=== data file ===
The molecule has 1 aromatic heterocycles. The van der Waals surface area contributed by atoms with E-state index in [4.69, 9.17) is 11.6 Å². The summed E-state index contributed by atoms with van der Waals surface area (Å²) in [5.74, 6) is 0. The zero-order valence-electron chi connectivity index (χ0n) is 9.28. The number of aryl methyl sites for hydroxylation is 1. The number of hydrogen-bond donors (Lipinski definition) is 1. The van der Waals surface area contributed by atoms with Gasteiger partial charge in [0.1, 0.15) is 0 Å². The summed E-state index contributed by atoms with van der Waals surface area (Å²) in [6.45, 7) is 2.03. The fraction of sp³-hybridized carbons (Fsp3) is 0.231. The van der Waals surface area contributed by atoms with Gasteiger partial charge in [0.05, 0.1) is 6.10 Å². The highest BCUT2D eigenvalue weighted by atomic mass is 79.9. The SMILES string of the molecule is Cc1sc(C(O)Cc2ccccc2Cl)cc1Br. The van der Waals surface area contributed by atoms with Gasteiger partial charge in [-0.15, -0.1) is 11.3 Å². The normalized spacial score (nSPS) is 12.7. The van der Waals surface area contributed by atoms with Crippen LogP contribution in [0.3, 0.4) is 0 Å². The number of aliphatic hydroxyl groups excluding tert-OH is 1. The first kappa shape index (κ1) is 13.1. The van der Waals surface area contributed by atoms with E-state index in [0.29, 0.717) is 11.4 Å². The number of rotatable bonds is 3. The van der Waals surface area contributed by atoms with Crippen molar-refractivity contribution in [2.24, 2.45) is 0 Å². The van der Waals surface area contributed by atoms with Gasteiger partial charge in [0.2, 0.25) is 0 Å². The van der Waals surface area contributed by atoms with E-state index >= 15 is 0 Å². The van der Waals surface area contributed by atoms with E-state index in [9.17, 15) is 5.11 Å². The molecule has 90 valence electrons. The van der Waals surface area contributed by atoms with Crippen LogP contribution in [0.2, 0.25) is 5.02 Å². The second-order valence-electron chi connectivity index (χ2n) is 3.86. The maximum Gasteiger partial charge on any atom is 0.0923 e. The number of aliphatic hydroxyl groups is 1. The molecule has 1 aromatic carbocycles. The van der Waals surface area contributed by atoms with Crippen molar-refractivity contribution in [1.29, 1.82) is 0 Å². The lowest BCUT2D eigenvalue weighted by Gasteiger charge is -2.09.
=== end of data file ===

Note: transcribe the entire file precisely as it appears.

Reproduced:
The molecule has 1 aromatic heterocycles. The van der Waals surface area contributed by atoms with E-state index in [4.69, 9.17) is 11.6 Å². The summed E-state index contributed by atoms with van der Waals surface area (Å²) in [5.74, 6) is 0. The zero-order valence-electron chi connectivity index (χ0n) is 9.28. The number of aryl methyl sites for hydroxylation is 1. The number of hydrogen-bond donors (Lipinski definition) is 1. The van der Waals surface area contributed by atoms with Gasteiger partial charge in [0.1, 0.15) is 0 Å². The summed E-state index contributed by atoms with van der Waals surface area (Å²) in [6.45, 7) is 2.03. The fraction of sp³-hybridized carbons (Fsp3) is 0.231. The van der Waals surface area contributed by atoms with Gasteiger partial charge in [0.05, 0.1) is 6.10 Å². The highest BCUT2D eigenvalue weighted by atomic mass is 79.9. The SMILES string of the molecule is Cc1sc(C(O)Cc2ccccc2Cl)cc1Br. The van der Waals surface area contributed by atoms with Gasteiger partial charge in [-0.15, -0.1) is 11.3 Å². The normalized spacial score (nSPS) is 12.7. The van der Waals surface area contributed by atoms with Crippen LogP contribution in [0.3, 0.4) is 0 Å². The number of aliphatic hydroxyl groups excluding tert-OH is 1. The first kappa shape index (κ1) is 13.1. The van der Waals surface area contributed by atoms with E-state index in [0.29, 0.717) is 11.4 Å². The number of rotatable bonds is 3. The van der Waals surface area contributed by atoms with Crippen molar-refractivity contribution in [2.24, 2.45) is 0 Å². The van der Waals surface area contributed by atoms with Gasteiger partial charge in [0.2, 0.25) is 0 Å². The van der Waals surface area contributed by atoms with E-state index >= 15 is 0 Å². The van der Waals surface area contributed by atoms with E-state index in [9.17, 15) is 5.11 Å². The molecule has 90 valence electrons. The van der Waals surface area contributed by atoms with Crippen LogP contribution in [0.2, 0.25) is 5.02 Å². The second-order valence-electron chi connectivity index (χ2n) is 3.86. The maximum Gasteiger partial charge on any atom is 0.0923 e. The number of aliphatic hydroxyl groups is 1. The molecule has 1 aromatic carbocycles. The van der Waals surface area contributed by atoms with Crippen molar-refractivity contribution in [1.29, 1.82) is 0 Å². The lowest BCUT2D eigenvalue weighted by Gasteiger charge is -2.09.